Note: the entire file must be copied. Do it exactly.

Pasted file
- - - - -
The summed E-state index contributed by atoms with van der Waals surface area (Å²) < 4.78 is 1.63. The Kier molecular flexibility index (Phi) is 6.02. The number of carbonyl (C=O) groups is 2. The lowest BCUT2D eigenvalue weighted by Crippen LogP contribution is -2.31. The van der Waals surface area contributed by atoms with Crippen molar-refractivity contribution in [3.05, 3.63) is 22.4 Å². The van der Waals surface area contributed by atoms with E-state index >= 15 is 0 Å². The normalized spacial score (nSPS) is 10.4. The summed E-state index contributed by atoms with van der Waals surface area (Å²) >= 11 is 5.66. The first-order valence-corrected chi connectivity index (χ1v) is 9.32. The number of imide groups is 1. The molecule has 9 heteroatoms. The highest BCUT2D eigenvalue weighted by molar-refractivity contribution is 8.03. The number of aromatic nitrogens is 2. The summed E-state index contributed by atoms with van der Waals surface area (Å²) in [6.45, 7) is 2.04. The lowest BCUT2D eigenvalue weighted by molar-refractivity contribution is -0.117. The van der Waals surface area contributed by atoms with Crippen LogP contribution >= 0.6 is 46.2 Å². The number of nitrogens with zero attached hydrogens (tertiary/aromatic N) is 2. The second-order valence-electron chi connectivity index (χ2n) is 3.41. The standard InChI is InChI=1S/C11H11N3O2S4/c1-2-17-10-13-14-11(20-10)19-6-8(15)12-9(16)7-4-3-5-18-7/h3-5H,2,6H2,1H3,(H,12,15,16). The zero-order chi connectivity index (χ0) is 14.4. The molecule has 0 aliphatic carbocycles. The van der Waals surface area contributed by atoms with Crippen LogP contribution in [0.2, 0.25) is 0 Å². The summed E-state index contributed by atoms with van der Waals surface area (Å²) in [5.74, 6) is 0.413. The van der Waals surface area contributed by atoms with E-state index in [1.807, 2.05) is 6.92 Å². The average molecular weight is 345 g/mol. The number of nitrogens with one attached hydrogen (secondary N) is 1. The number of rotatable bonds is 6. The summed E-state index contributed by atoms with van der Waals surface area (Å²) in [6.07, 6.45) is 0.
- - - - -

The summed E-state index contributed by atoms with van der Waals surface area (Å²) < 4.78 is 1.63. The Kier molecular flexibility index (Phi) is 6.02. The number of carbonyl (C=O) groups is 2. The lowest BCUT2D eigenvalue weighted by Crippen LogP contribution is -2.31. The van der Waals surface area contributed by atoms with Crippen molar-refractivity contribution in [3.05, 3.63) is 22.4 Å². The van der Waals surface area contributed by atoms with E-state index >= 15 is 0 Å². The normalized spacial score (nSPS) is 10.4. The summed E-state index contributed by atoms with van der Waals surface area (Å²) >= 11 is 5.66. The first-order valence-corrected chi connectivity index (χ1v) is 9.32. The number of imide groups is 1. The molecule has 9 heteroatoms. The highest BCUT2D eigenvalue weighted by molar-refractivity contribution is 8.03. The number of aromatic nitrogens is 2. The summed E-state index contributed by atoms with van der Waals surface area (Å²) in [6.45, 7) is 2.04. The lowest BCUT2D eigenvalue weighted by molar-refractivity contribution is -0.117. The van der Waals surface area contributed by atoms with Crippen LogP contribution >= 0.6 is 46.2 Å². The number of nitrogens with zero attached hydrogens (tertiary/aromatic N) is 2. The second-order valence-electron chi connectivity index (χ2n) is 3.41. The standard InChI is InChI=1S/C11H11N3O2S4/c1-2-17-10-13-14-11(20-10)19-6-8(15)12-9(16)7-4-3-5-18-7/h3-5H,2,6H2,1H3,(H,12,15,16). The zero-order chi connectivity index (χ0) is 14.4. The molecule has 0 aliphatic carbocycles. The van der Waals surface area contributed by atoms with Crippen LogP contribution in [0.2, 0.25) is 0 Å². The summed E-state index contributed by atoms with van der Waals surface area (Å²) in [5.74, 6) is 0.413. The van der Waals surface area contributed by atoms with E-state index in [1.807, 2.05) is 6.92 Å². The average molecular weight is 345 g/mol. The number of nitrogens with one attached hydrogen (secondary N) is 1. The number of rotatable bonds is 6. The summed E-state index contributed by atoms with van der Waals surface area (Å²) in [6.07, 6.45) is 0.